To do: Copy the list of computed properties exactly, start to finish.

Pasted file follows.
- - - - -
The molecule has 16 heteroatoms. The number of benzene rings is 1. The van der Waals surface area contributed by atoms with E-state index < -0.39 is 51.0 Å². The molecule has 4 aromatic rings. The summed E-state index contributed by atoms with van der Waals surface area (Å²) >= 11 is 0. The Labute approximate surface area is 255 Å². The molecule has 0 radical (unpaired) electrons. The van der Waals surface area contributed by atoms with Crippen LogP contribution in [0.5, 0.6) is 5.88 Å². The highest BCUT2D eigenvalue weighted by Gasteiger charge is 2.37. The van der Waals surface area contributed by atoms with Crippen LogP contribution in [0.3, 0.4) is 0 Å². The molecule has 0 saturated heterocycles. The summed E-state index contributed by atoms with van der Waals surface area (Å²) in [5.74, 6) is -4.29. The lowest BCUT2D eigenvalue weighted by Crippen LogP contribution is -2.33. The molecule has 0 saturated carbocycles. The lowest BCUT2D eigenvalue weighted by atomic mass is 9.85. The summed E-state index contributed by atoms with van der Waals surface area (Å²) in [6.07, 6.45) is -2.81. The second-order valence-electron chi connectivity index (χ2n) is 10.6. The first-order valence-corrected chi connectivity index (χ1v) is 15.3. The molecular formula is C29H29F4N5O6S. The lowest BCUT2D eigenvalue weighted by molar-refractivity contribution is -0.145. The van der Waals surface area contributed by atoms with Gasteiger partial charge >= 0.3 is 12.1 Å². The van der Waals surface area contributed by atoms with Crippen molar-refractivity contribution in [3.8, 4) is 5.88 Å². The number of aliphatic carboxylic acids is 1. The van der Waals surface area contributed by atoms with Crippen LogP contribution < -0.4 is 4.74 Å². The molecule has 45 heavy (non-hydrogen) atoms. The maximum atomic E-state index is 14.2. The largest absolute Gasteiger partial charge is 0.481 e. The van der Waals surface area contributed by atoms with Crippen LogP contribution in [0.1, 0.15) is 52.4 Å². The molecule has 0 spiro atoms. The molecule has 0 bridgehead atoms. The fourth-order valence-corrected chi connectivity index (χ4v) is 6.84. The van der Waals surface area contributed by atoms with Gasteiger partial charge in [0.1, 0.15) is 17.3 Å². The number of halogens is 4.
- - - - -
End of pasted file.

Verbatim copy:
The molecule has 16 heteroatoms. The number of benzene rings is 1. The van der Waals surface area contributed by atoms with E-state index < -0.39 is 51.0 Å². The molecule has 4 aromatic rings. The summed E-state index contributed by atoms with van der Waals surface area (Å²) >= 11 is 0. The Labute approximate surface area is 255 Å². The molecule has 0 radical (unpaired) electrons. The van der Waals surface area contributed by atoms with Crippen LogP contribution in [0.5, 0.6) is 5.88 Å². The highest BCUT2D eigenvalue weighted by Gasteiger charge is 2.37. The van der Waals surface area contributed by atoms with Crippen LogP contribution in [0.3, 0.4) is 0 Å². The molecule has 0 saturated heterocycles. The summed E-state index contributed by atoms with van der Waals surface area (Å²) in [5.74, 6) is -4.29. The lowest BCUT2D eigenvalue weighted by Crippen LogP contribution is -2.33. The molecule has 0 saturated carbocycles. The lowest BCUT2D eigenvalue weighted by atomic mass is 9.85. The summed E-state index contributed by atoms with van der Waals surface area (Å²) in [6.07, 6.45) is -2.81. The second-order valence-electron chi connectivity index (χ2n) is 10.6. The first-order valence-corrected chi connectivity index (χ1v) is 15.3. The molecular formula is C29H29F4N5O6S. The lowest BCUT2D eigenvalue weighted by molar-refractivity contribution is -0.145. The van der Waals surface area contributed by atoms with Gasteiger partial charge >= 0.3 is 12.1 Å². The van der Waals surface area contributed by atoms with Crippen molar-refractivity contribution in [3.8, 4) is 5.88 Å². The number of aliphatic carboxylic acids is 1. The van der Waals surface area contributed by atoms with Crippen LogP contribution < -0.4 is 4.74 Å². The molecule has 45 heavy (non-hydrogen) atoms. The maximum atomic E-state index is 14.2. The largest absolute Gasteiger partial charge is 0.481 e. The van der Waals surface area contributed by atoms with Crippen LogP contribution in [0.1, 0.15) is 52.4 Å². The molecule has 0 spiro atoms. The molecule has 0 bridgehead atoms. The fourth-order valence-corrected chi connectivity index (χ4v) is 6.84. The van der Waals surface area contributed by atoms with Gasteiger partial charge in [0.1, 0.15) is 17.3 Å². The number of halogens is 4.